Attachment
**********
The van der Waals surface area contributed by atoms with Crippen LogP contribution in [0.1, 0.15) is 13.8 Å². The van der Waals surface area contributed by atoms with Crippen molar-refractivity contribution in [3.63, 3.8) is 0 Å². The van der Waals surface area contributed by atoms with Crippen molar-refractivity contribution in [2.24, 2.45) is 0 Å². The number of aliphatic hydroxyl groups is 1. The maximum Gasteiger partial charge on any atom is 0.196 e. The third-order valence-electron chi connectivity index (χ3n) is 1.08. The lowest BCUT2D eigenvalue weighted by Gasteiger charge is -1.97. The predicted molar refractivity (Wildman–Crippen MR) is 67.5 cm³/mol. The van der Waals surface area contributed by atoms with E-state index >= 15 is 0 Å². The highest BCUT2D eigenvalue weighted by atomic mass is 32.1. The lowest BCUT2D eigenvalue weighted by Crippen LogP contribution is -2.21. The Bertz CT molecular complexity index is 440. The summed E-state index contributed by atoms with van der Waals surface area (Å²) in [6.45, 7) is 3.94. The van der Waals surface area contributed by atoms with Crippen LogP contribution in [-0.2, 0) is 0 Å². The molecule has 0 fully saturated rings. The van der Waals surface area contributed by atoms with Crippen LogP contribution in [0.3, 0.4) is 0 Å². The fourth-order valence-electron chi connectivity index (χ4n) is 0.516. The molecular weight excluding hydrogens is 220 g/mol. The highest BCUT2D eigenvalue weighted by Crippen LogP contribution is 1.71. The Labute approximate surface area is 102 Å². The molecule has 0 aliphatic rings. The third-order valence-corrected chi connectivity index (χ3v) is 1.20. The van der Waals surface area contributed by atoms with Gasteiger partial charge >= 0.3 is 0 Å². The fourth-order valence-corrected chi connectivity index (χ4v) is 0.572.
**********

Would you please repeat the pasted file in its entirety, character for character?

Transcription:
The van der Waals surface area contributed by atoms with Crippen LogP contribution in [0.1, 0.15) is 13.8 Å². The van der Waals surface area contributed by atoms with Crippen molar-refractivity contribution in [3.63, 3.8) is 0 Å². The van der Waals surface area contributed by atoms with Crippen molar-refractivity contribution in [2.24, 2.45) is 0 Å². The number of aliphatic hydroxyl groups is 1. The maximum Gasteiger partial charge on any atom is 0.196 e. The third-order valence-electron chi connectivity index (χ3n) is 1.08. The lowest BCUT2D eigenvalue weighted by Gasteiger charge is -1.97. The predicted molar refractivity (Wildman–Crippen MR) is 67.5 cm³/mol. The van der Waals surface area contributed by atoms with E-state index >= 15 is 0 Å². The highest BCUT2D eigenvalue weighted by atomic mass is 32.1. The lowest BCUT2D eigenvalue weighted by Crippen LogP contribution is -2.21. The Bertz CT molecular complexity index is 440. The summed E-state index contributed by atoms with van der Waals surface area (Å²) in [6.45, 7) is 3.94. The van der Waals surface area contributed by atoms with Crippen LogP contribution in [-0.2, 0) is 0 Å². The molecule has 0 fully saturated rings. The van der Waals surface area contributed by atoms with Crippen LogP contribution in [0.3, 0.4) is 0 Å². The fourth-order valence-electron chi connectivity index (χ4n) is 0.516. The molecular weight excluding hydrogens is 220 g/mol. The highest BCUT2D eigenvalue weighted by Crippen LogP contribution is 1.71. The Labute approximate surface area is 102 Å². The molecule has 0 aliphatic rings. The third-order valence-corrected chi connectivity index (χ3v) is 1.20. The van der Waals surface area contributed by atoms with Gasteiger partial charge >= 0.3 is 0 Å². The fourth-order valence-corrected chi connectivity index (χ4v) is 0.572.